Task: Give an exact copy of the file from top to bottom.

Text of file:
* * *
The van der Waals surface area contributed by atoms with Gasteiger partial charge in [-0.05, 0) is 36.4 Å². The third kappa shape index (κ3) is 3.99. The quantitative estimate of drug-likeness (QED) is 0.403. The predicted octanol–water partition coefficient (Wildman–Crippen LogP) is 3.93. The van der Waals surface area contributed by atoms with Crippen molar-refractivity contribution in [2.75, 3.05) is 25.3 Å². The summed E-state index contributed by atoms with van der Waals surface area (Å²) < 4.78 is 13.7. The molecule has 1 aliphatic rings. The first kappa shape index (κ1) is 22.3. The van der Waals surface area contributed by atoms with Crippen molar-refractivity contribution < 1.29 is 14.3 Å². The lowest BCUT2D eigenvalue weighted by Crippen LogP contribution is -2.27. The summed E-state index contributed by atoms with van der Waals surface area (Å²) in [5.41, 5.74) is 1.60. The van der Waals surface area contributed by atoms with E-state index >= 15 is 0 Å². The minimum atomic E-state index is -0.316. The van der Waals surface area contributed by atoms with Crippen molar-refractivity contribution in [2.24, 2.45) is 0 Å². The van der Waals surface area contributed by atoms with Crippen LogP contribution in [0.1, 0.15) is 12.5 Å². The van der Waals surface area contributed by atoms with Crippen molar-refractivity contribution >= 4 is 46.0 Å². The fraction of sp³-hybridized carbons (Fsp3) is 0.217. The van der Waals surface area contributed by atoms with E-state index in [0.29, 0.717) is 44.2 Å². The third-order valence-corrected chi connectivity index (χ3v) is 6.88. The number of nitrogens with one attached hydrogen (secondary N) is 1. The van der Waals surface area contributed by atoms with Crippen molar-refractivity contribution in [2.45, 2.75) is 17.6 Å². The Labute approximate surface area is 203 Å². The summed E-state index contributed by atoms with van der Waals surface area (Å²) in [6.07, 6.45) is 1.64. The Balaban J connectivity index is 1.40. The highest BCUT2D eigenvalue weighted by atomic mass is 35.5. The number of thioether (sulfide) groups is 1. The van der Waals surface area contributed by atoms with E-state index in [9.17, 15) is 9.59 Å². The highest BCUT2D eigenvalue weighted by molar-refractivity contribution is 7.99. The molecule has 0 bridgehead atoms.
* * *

The van der Waals surface area contributed by atoms with Gasteiger partial charge in [-0.05, 0) is 36.4 Å². The third kappa shape index (κ3) is 3.99. The quantitative estimate of drug-likeness (QED) is 0.403. The predicted octanol–water partition coefficient (Wildman–Crippen LogP) is 3.93. The van der Waals surface area contributed by atoms with Crippen molar-refractivity contribution in [2.75, 3.05) is 25.3 Å². The summed E-state index contributed by atoms with van der Waals surface area (Å²) < 4.78 is 13.7. The molecule has 1 aliphatic rings. The first kappa shape index (κ1) is 22.3. The van der Waals surface area contributed by atoms with Crippen molar-refractivity contribution < 1.29 is 14.3 Å². The lowest BCUT2D eigenvalue weighted by Crippen LogP contribution is -2.27. The summed E-state index contributed by atoms with van der Waals surface area (Å²) in [5.41, 5.74) is 1.60. The van der Waals surface area contributed by atoms with E-state index >= 15 is 0 Å². The minimum atomic E-state index is -0.316. The van der Waals surface area contributed by atoms with Crippen molar-refractivity contribution in [2.24, 2.45) is 0 Å². The van der Waals surface area contributed by atoms with Crippen LogP contribution in [0.1, 0.15) is 12.5 Å². The van der Waals surface area contributed by atoms with Crippen molar-refractivity contribution >= 4 is 46.0 Å². The fraction of sp³-hybridized carbons (Fsp3) is 0.217. The van der Waals surface area contributed by atoms with E-state index in [0.29, 0.717) is 44.2 Å². The third-order valence-corrected chi connectivity index (χ3v) is 6.88. The number of nitrogens with one attached hydrogen (secondary N) is 1. The van der Waals surface area contributed by atoms with Crippen molar-refractivity contribution in [2.45, 2.75) is 17.6 Å². The Labute approximate surface area is 203 Å². The summed E-state index contributed by atoms with van der Waals surface area (Å²) in [6.07, 6.45) is 1.64. The Balaban J connectivity index is 1.40. The highest BCUT2D eigenvalue weighted by atomic mass is 35.5. The number of thioether (sulfide) groups is 1. The van der Waals surface area contributed by atoms with E-state index in [9.17, 15) is 9.59 Å². The highest BCUT2D eigenvalue weighted by molar-refractivity contribution is 7.99. The molecule has 0 bridgehead atoms.